Frequently Asked Questions(FAQ)

Why do I have different credit scores with the different credit bureaus?

You may have different credit scores with different credit bureaus because each bureau uses its own credit scoring model to calculate your score. Additionally, creditors and lenders may report information to one or more bureaus, but not the others, which can result in different information being reflected on each credit report. 

What information do the credit bureaus collect for credit reports?

The credit bureaus collect a variety of information to create credit reports, including:

  • Personal identifying information
  • Credit account information (i.e., balances, payment history, and credit limits)
  • Public records (i.e., bankruptcies or tax liens)
  • Inquiries, or requests made by lenders or creditors to check your credit

This information is used to calculate your credit score, which lenders and creditors use to determine your creditworthiness when you apply for credit. 

Which credit bureau is the most important?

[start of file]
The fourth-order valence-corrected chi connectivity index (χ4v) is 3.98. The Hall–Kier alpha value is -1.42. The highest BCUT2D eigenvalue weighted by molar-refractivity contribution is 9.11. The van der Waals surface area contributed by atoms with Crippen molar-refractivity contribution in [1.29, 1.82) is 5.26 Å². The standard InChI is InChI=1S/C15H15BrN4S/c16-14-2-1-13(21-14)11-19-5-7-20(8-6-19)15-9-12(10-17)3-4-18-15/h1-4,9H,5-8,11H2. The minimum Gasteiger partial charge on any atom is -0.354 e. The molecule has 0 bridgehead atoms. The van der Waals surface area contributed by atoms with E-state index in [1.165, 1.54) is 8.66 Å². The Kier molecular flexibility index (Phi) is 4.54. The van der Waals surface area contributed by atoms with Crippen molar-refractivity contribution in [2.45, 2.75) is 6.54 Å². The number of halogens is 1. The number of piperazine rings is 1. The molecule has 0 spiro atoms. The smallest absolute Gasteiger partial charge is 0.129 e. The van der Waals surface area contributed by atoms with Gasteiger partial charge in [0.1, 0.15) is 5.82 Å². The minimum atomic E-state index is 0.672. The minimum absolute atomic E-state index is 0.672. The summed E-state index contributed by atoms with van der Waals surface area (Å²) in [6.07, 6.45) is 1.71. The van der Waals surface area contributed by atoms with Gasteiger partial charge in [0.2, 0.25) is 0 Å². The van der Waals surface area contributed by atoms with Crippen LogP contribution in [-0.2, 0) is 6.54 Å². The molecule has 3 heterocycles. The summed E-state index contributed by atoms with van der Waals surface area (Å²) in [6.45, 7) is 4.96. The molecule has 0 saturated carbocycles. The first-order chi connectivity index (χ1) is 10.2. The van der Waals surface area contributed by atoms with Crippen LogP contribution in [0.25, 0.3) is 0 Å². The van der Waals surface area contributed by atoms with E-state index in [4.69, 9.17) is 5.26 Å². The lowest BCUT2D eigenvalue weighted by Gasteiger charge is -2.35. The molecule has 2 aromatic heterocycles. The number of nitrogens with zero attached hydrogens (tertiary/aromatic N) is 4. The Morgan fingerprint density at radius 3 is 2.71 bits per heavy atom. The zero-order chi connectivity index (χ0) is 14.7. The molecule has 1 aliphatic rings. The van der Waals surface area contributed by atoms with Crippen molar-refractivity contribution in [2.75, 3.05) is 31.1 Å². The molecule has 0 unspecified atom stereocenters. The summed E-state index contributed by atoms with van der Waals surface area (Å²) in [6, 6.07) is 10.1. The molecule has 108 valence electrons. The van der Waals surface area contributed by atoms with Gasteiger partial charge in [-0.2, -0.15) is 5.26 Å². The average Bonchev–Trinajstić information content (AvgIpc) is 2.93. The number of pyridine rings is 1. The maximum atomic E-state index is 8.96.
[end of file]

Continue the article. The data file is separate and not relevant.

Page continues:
Technically, Experian is the largest credit bureau. That said, no one credit bureau is more important than the others, as lenders and creditors may use any or all of the three credit bureaus to check your credit history and determine your creditworthiness. 


  • Experian Credit Education: This page provides resources for businesses seeking to improve customer management through credit education. The page offers a variety of solutions to help businesses understand credit management, including credit reports, scores, and monitoring tools.
  • Equifax Resources Library: Equifax’s resources page provides a wealth of information and resources for consumers and businesses alike. The page offers a variety of content, including articles, webinars, whitepapers, and case studies on topics such as credit reports, identity theft protection, credit scoring, and fraud prevention.
  • TransUnion Tools & Calculators: TransUnion offers several tools, including a credit score simulator, debt consolidation calculator, credit freeze calculator, and more.
  • Credit Reports and Scores: The CFPB offers a variety of tools and educational content, including information on credit reports, credit scores, and how to dispute errors on your credit report. Consumers can also access resources on credit monitoring and identity theft protection.

About the Authors

Christopher Murray

Written by: Christopher Murray

Personal Finance Expert

Christopher Murray is a professional personal finance and sustainability writer and editor who enjoys writing about everything from budgeting and saving to unique investing options like SRI and cryptocurrency.

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